The Sonning Prize 2014 will go to the Austrian film director Michael Haneke. At DKK 1 million, the University of Copenhagen’s biennial Sonning Prize is the largest cultural award in Denmark. The award is given to an individual who has done commendable work for the benefit of European culture.
The Austrian film director Michael Haneke is awarded the Sonning Prize 2014. Click on the picture to download in large version. Media are free to use the picture in artciles related to Sonning Prize 2014.
The 72-year-old Austrian film director Michael Haneke is one of the greatest and most original contemporary European film artists. His first film, Der Siebente Continent, was released in 1988. La Pianiste (2001), based on a novel by Nobel Prize-winner Elfriede Jelinek, gave Haneke his major breakthrough as a film artist. Recently, he attracted international attention with the psychological masterpiece Amour in 2012. In it, Haneke depicts a long, enduring relationship between two people, including – without sentimentality or illusions – the end of life and the coming of death.
“Michael Haneke is a completely original director. He explores and renews the language of film, and confronts his audience with the central existential and social challenges of our time. Haneke pares things right down to the bone. He confronts us with ourselves, with our relationships with those closest to us, and not least, with our relationships with the ‘others’, both within and outside Europe,” says film professor Ib Bondebjerg of the University of Copenhagen.
Professor Bondebjerg, one of those who nominated Haneke for the prize, stresses that he is more than just one of Europe’s major film artists. In his art, and in a unique way, Haneke also invites us to look at the Europeans and European culture:
“With his films, Michael Haneke makes our modern European culture visible to us without idealising it. He focuses on the dilemmas and challenges faced by the modern, global world, with all its technology and communications. It is the European individual who is at the centre.”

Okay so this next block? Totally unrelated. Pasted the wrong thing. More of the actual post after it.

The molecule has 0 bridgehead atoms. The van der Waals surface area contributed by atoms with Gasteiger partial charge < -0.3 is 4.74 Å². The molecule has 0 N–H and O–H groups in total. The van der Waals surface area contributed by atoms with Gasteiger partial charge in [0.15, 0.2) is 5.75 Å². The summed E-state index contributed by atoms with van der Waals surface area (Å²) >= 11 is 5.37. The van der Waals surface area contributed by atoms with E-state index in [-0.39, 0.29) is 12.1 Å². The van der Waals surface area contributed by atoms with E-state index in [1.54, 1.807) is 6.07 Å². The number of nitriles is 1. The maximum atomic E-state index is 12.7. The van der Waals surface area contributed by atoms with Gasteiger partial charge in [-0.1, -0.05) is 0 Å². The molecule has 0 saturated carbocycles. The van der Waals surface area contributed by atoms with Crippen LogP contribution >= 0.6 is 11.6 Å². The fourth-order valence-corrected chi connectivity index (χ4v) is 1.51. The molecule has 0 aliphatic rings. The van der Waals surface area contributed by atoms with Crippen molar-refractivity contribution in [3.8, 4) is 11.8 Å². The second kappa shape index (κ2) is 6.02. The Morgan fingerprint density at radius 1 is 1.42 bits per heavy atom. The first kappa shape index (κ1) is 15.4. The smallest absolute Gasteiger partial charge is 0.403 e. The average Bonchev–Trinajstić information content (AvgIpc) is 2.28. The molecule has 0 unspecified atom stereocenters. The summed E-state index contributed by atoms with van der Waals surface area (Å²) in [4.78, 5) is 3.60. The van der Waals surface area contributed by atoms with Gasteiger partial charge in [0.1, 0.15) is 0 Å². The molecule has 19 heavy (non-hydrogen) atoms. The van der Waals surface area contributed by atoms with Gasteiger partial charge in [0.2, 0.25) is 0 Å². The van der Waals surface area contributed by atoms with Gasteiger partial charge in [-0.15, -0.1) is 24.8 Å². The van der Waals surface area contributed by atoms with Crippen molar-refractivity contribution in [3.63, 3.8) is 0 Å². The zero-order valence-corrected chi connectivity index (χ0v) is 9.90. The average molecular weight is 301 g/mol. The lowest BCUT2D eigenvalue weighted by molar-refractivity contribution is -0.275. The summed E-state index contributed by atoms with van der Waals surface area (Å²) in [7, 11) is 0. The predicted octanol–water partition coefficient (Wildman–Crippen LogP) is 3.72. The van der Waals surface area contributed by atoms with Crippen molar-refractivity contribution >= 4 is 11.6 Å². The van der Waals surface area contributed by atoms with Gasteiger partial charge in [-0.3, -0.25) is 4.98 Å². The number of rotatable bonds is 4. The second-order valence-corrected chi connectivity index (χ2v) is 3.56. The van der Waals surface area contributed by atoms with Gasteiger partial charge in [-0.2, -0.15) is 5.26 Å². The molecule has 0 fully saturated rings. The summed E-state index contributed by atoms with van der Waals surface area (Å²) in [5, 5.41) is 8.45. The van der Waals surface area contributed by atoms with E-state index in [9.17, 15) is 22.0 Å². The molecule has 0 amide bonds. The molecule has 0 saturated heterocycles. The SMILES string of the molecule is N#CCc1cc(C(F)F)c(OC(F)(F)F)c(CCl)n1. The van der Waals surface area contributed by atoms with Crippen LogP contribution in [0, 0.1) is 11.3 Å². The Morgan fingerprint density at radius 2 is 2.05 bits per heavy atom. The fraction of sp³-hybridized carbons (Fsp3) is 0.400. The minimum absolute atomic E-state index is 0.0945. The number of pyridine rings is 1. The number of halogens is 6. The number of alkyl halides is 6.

Becoming a European artist was almost inevitable
Haneke is an Austrian citizen, but was born in Germany in 1942. His father was a German actor and director, his mother an Austrian actress. His roots in these two countries are reflected throughout his now-extensive film and television output. He has made films in German, French and English. His films have been funded by a wide range of European countries and foundations, and they have reached far and wide around Europe and into the United States, via cinemas, TV, festivals, DVDs and online platforms.
“Although Michael Haneke is a demanding and provocative film director, his films have a major European and international audience,” says Ib Bondebjerg. He adds that Haneke’s two most recent movies, Amour and Das Weisse Band, are perhaps his strongest contribution to European culture, and represent his artistic talents at their peak.
Where the psychological masterpiece Amour (2012) portrays love’s autumn and winter, Das Weisse Band (2009) is a completely different kind of film. It depicts the social and psychological conflicts in a small German village before World War I. Here, Haneke shows us the root causes of war and crises as well as conflicts in European culture. At once moving and harrowing, this masterpiece delves into the history of modern European culture.
Time and place
The Sonning Prize 2014 will be awarded on 18 June in the Ceremonial Hall at the University of Copenhagen.